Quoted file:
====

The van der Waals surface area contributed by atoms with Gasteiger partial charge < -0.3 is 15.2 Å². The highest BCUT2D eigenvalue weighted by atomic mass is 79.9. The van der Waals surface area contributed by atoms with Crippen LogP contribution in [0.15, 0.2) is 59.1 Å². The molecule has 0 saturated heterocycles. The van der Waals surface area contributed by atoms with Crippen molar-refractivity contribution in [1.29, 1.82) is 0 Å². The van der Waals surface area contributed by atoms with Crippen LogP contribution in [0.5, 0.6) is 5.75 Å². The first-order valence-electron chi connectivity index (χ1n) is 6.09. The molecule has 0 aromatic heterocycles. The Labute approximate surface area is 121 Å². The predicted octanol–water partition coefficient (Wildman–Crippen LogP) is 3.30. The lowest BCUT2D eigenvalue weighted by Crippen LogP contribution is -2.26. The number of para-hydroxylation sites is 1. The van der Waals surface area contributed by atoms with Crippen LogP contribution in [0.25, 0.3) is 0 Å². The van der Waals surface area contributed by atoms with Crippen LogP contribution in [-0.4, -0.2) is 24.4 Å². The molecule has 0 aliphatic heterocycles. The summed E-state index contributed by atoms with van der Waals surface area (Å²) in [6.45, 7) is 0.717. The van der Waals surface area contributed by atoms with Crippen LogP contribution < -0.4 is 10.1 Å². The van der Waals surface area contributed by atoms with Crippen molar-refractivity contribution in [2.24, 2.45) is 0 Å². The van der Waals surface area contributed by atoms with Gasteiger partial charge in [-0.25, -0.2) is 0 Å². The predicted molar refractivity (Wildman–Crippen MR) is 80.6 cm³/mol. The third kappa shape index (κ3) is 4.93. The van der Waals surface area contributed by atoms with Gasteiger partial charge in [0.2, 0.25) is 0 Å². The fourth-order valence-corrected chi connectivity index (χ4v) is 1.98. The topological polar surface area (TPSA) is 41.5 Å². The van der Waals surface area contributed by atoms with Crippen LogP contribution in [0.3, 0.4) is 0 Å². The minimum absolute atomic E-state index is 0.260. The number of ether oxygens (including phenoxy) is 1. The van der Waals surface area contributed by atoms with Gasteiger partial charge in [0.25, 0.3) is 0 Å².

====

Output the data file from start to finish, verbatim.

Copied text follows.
The van der Waals surface area contributed by atoms with Gasteiger partial charge < -0.3 is 15.2 Å². The highest BCUT2D eigenvalue weighted by atomic mass is 79.9. The van der Waals surface area contributed by atoms with Crippen LogP contribution in [0.15, 0.2) is 59.1 Å². The molecule has 0 saturated heterocycles. The van der Waals surface area contributed by atoms with Crippen molar-refractivity contribution in [1.29, 1.82) is 0 Å². The van der Waals surface area contributed by atoms with Crippen LogP contribution in [0.5, 0.6) is 5.75 Å². The first-order valence-electron chi connectivity index (χ1n) is 6.09. The molecule has 0 aromatic heterocycles. The Labute approximate surface area is 121 Å². The predicted octanol–water partition coefficient (Wildman–Crippen LogP) is 3.30. The lowest BCUT2D eigenvalue weighted by Crippen LogP contribution is -2.26. The number of para-hydroxylation sites is 1. The van der Waals surface area contributed by atoms with Crippen LogP contribution in [0.25, 0.3) is 0 Å². The van der Waals surface area contributed by atoms with Crippen LogP contribution in [-0.4, -0.2) is 24.4 Å². The molecule has 0 aliphatic heterocycles. The summed E-state index contributed by atoms with van der Waals surface area (Å²) in [6.45, 7) is 0.717. The van der Waals surface area contributed by atoms with Crippen LogP contribution < -0.4 is 10.1 Å². The van der Waals surface area contributed by atoms with Crippen molar-refractivity contribution in [2.24, 2.45) is 0 Å². The van der Waals surface area contributed by atoms with Gasteiger partial charge in [-0.25, -0.2) is 0 Å². The predicted molar refractivity (Wildman–Crippen MR) is 80.6 cm³/mol. The third kappa shape index (κ3) is 4.93. The van der Waals surface area contributed by atoms with Gasteiger partial charge in [0.2, 0.25) is 0 Å². The fourth-order valence-corrected chi connectivity index (χ4v) is 1.98. The topological polar surface area (TPSA) is 41.5 Å². The van der Waals surface area contributed by atoms with Crippen LogP contribution in [0.3, 0.4) is 0 Å². The minimum absolute atomic E-state index is 0.260. The number of ether oxygens (including phenoxy) is 1. The van der Waals surface area contributed by atoms with Gasteiger partial charge in [0.25, 0.3) is 0 Å².